The South by Southwest (SXSW) Film Festival in Austin may not have the international attention of larger festivals, such as the Sundance Film Festival or Festival de Cannes, but the SXSW programmers’ unique approach of selecting an equal mix of Hollywood blockbuster premieres and American independent directorial debuts creates a diverse range of film voices at the festival.

Historically speaking, the festival opens with a red carpet premiere from the “Headliners” section— a selection of big-budget, Hollywood films stock full of stars— and this year is no different. Judd Apatow’s “The King of Staten Island,” starring Saturday Night Live’s Pete Davidson in a somewhat biographical depiction of his life, is this year’s first premiere and will no doubt be one of the biggest Hollywood releases of 2020. David Lowery’s “The Green Knight’’ and Spike Jonze’s documentary “Beastie Boys Story” will also debut in this category.

Usually, the films in the main festival competition receive less publicity than big-budget films at the festival. However, despite SXSW’s heavy promotion of their “Headliners” category, the true art of the festival lies within the other, smaller sections. Here are some of the films I look forward to watching at the festival:

“Pink Skies Ahead” Written and directed by Kelly Oxford

In her feature film debut, Kelly Oxford tells the story of a young woman struggling with anxiety after dropping out of school. Oxford previously worked as an author, with her novel “Everything Is Perfect When You’re a Liar” reaching the New York Times Best Seller list. It will be intriguing to see how well she transitions to film.

“Shithouse” Written and directed by Cooper Raiff

In Cooper Raiff’s debut, he stars as a young college freshman trying to fit into his new, confusing environment. As a 22-year-old from Dallas, Raiff is one of the youngest filmmakers at the festival. He describes his film as “deeply personal,” so hopefully his film will resonate with audiences across the festival.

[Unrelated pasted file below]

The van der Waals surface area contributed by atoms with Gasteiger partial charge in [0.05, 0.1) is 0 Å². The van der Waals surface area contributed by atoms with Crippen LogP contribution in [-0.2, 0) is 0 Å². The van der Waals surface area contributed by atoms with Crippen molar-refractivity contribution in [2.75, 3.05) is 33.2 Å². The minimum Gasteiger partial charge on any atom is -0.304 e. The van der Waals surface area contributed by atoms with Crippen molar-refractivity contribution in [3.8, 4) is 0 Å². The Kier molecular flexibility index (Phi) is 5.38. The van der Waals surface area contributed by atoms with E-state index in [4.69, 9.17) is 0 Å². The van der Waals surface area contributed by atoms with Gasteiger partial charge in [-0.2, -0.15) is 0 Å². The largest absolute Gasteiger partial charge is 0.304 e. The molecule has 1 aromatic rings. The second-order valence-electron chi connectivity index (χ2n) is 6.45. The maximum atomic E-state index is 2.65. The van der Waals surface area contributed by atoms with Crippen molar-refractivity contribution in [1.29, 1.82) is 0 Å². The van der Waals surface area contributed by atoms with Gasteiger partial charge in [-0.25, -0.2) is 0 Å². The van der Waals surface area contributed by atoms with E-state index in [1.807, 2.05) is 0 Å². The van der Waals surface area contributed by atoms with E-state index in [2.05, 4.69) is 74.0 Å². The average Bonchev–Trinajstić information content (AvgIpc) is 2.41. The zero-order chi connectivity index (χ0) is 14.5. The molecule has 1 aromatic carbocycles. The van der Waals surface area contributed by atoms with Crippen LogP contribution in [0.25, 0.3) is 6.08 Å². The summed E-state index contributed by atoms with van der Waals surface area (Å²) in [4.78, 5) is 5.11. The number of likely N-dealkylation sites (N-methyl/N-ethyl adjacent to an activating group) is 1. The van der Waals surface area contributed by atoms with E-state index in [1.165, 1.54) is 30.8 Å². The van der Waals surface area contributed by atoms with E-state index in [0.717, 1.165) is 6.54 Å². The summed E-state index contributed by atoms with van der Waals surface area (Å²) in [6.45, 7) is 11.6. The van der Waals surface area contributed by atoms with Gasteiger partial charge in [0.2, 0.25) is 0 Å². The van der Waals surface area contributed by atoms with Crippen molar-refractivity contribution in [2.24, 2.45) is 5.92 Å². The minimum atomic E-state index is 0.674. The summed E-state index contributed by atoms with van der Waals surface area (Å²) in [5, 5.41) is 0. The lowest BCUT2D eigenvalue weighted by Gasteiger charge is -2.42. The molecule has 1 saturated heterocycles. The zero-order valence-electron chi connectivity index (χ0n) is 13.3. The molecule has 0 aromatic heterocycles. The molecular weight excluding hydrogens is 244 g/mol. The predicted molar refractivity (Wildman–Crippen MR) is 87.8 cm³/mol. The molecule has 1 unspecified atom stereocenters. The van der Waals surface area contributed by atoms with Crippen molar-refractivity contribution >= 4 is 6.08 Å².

“Violet” Written and directed by Justine Bateman

Justine Bateman’s work on the 1980s television show “Family Ties” received multiple Golden Globe and Emmy nominations, but she has since decided to transition into the filmmaking scene. Her feature film debut stars Olivia Munn and follows a woman struggling with her inner voice. Bateman’s previous experience as an actress, paired with Munn’s incredible ability, should make for a captivating film.

“Cut Throat City” Written by Paul Cuschieri, directed by RZA

RZA, famous for his membership in the 1990s hip hop group Wu-Tang Clan, has been acting in films for years now, but he is still emerging as a filmmaker. His latest film follows a group of young men dealing with the devastating effects of Hurricane Katrina. RZA has worked with numerous master filmmakers over the course of his career, so it will be interesting to see how his vision translates on screen.

“Promising Young Woman” Written and directed by Emerald Fennell

Emerald Fennell has worked as an actress in television and film over the past decade, but she recently transitioned to behind camera work as a writer for the BBC America show “Killing Eve” in 2019. Her debut feature premiered while I was at the Sundance Film Festival a few months ago, but I missed the screenings. The film follows a young woman dealing with the effects of a mysterious event and stars Carey Mulligan, Bo Burnham and Alison Brie.

“Charm City Kings” Written by Sherman Payne, directed by Angel Manuel Soto

Sherman Payne has pioneered virtual reality film over the past few years, but he is jumping back into traditional filmmaking for his latest film. With screenplay assistance from Barry Jenkins and produced by Jada Pinkett Smith and Will Smith, Payne’s exploration of Baltimore youth was one of the most talked-about films at this year’s Sundance.

“Relic” Written by Natalie Erika James and Christian White, directed by Natalie Erika James

Another film that debuted at Sundance, Natalie Erika James’ film is screening under the “Midnighters” section of the festival. The film follows the haunting effects on a house after the family matriarch goes missing. SXSW usually has a strong genre film selection. Hopefully this film is no exception.

“Yummy” Written by Eveline Hagenbeek and Lars Damoiseaux, directed by Lars Damoiseaux

Also premiering in the “Midnighters” section of the festival, Lars Damoiseaux’s film promises “blood, violence and fun.” The film follows a young couple stuck in a zombie outbreak in Eastern Europe. The Dutch director has directed horror shorts for nearly 25 years now, so his feature debut is exciting.

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